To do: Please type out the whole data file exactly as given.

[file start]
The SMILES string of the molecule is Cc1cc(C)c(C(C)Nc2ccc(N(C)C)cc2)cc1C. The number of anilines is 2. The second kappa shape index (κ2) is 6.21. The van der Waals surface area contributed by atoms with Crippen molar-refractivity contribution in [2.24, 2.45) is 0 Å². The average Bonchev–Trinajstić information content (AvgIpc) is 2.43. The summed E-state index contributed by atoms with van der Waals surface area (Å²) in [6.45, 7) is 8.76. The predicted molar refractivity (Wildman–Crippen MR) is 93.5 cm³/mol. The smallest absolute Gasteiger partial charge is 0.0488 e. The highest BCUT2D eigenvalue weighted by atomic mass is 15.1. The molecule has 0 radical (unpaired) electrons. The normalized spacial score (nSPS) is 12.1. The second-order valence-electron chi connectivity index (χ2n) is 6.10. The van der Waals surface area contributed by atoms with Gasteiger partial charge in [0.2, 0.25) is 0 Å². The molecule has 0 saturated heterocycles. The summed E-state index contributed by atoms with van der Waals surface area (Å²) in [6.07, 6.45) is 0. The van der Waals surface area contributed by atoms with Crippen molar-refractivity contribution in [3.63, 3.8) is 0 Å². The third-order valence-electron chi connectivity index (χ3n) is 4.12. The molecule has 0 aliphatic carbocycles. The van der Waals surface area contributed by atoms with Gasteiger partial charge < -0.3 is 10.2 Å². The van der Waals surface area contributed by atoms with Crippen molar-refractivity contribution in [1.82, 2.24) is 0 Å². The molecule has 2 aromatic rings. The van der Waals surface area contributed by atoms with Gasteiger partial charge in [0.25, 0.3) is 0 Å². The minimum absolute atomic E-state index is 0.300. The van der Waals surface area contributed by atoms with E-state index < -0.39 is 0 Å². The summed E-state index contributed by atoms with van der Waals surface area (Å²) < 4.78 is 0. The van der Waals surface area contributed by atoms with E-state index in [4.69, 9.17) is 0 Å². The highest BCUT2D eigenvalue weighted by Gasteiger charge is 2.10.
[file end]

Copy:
The SMILES string of the molecule is Cc1cc(C)c(C(C)Nc2ccc(N(C)C)cc2)cc1C. The number of anilines is 2. The second kappa shape index (κ2) is 6.21. The van der Waals surface area contributed by atoms with Crippen molar-refractivity contribution in [2.24, 2.45) is 0 Å². The average Bonchev–Trinajstić information content (AvgIpc) is 2.43. The summed E-state index contributed by atoms with van der Waals surface area (Å²) in [6.45, 7) is 8.76. The predicted molar refractivity (Wildman–Crippen MR) is 93.5 cm³/mol. The smallest absolute Gasteiger partial charge is 0.0488 e. The highest BCUT2D eigenvalue weighted by atomic mass is 15.1. The molecule has 0 radical (unpaired) electrons. The normalized spacial score (nSPS) is 12.1. The second-order valence-electron chi connectivity index (χ2n) is 6.10. The van der Waals surface area contributed by atoms with Gasteiger partial charge in [0.2, 0.25) is 0 Å². The molecule has 0 saturated heterocycles. The summed E-state index contributed by atoms with van der Waals surface area (Å²) in [6.07, 6.45) is 0. The van der Waals surface area contributed by atoms with Crippen molar-refractivity contribution in [3.63, 3.8) is 0 Å². The third-order valence-electron chi connectivity index (χ3n) is 4.12. The molecule has 0 aliphatic carbocycles. The van der Waals surface area contributed by atoms with Gasteiger partial charge < -0.3 is 10.2 Å². The van der Waals surface area contributed by atoms with Crippen molar-refractivity contribution in [1.82, 2.24) is 0 Å². The molecule has 2 aromatic rings. The van der Waals surface area contributed by atoms with Gasteiger partial charge in [0.25, 0.3) is 0 Å². The minimum absolute atomic E-state index is 0.300. The van der Waals surface area contributed by atoms with E-state index < -0.39 is 0 Å². The summed E-state index contributed by atoms with van der Waals surface area (Å²) < 4.78 is 0. The van der Waals surface area contributed by atoms with E-state index in [4.69, 9.17) is 0 Å². The highest BCUT2D eigenvalue weighted by Gasteiger charge is 2.10.